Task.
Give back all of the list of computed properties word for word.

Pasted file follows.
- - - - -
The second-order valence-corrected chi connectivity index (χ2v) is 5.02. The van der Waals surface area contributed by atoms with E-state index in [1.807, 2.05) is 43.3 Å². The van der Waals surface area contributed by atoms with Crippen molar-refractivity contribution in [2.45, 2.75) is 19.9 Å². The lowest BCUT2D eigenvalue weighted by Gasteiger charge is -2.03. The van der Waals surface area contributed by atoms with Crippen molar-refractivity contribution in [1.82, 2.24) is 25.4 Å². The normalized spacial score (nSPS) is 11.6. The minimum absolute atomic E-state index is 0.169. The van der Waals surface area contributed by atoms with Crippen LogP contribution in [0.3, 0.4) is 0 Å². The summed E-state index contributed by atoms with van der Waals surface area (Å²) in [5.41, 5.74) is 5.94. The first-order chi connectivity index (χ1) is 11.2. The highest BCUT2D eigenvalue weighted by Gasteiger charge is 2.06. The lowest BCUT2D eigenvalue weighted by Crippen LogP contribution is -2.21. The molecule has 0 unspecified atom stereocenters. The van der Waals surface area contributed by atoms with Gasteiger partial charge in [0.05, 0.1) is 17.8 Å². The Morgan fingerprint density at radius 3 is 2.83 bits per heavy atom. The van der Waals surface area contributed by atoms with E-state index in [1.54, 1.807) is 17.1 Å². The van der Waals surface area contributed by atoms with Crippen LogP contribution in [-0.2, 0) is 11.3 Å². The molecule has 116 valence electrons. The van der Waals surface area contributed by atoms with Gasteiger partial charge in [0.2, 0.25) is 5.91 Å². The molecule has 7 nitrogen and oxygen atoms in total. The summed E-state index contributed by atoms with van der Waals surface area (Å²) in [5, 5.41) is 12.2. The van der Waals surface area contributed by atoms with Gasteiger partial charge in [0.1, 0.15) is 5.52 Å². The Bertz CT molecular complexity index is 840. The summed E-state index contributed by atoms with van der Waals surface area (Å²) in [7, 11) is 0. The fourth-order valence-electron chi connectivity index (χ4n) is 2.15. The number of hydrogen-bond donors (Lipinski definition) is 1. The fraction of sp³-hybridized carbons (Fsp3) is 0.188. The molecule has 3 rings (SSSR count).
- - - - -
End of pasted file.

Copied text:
The second-order valence-corrected chi connectivity index (χ2v) is 5.02. The van der Waals surface area contributed by atoms with E-state index in [1.807, 2.05) is 43.3 Å². The van der Waals surface area contributed by atoms with Crippen molar-refractivity contribution in [2.45, 2.75) is 19.9 Å². The lowest BCUT2D eigenvalue weighted by Gasteiger charge is -2.03. The van der Waals surface area contributed by atoms with Crippen molar-refractivity contribution in [1.82, 2.24) is 25.4 Å². The normalized spacial score (nSPS) is 11.6. The minimum absolute atomic E-state index is 0.169. The van der Waals surface area contributed by atoms with Crippen LogP contribution in [0.3, 0.4) is 0 Å². The summed E-state index contributed by atoms with van der Waals surface area (Å²) in [5.41, 5.74) is 5.94. The first-order chi connectivity index (χ1) is 11.2. The highest BCUT2D eigenvalue weighted by Gasteiger charge is 2.06. The lowest BCUT2D eigenvalue weighted by Crippen LogP contribution is -2.21. The molecule has 0 unspecified atom stereocenters. The van der Waals surface area contributed by atoms with Gasteiger partial charge in [0.05, 0.1) is 17.8 Å². The Morgan fingerprint density at radius 3 is 2.83 bits per heavy atom. The van der Waals surface area contributed by atoms with E-state index in [1.54, 1.807) is 17.1 Å². The van der Waals surface area contributed by atoms with Crippen LogP contribution in [-0.2, 0) is 11.3 Å². The molecule has 116 valence electrons. The van der Waals surface area contributed by atoms with Gasteiger partial charge in [0.2, 0.25) is 5.91 Å². The molecule has 7 nitrogen and oxygen atoms in total. The summed E-state index contributed by atoms with van der Waals surface area (Å²) in [5, 5.41) is 12.2. The van der Waals surface area contributed by atoms with Gasteiger partial charge in [0.1, 0.15) is 5.52 Å². The Bertz CT molecular complexity index is 840. The summed E-state index contributed by atoms with van der Waals surface area (Å²) in [7, 11) is 0. The fourth-order valence-electron chi connectivity index (χ4n) is 2.15. The number of hydrogen-bond donors (Lipinski definition) is 1. The fraction of sp³-hybridized carbons (Fsp3) is 0.188. The molecule has 3 rings (SSSR count).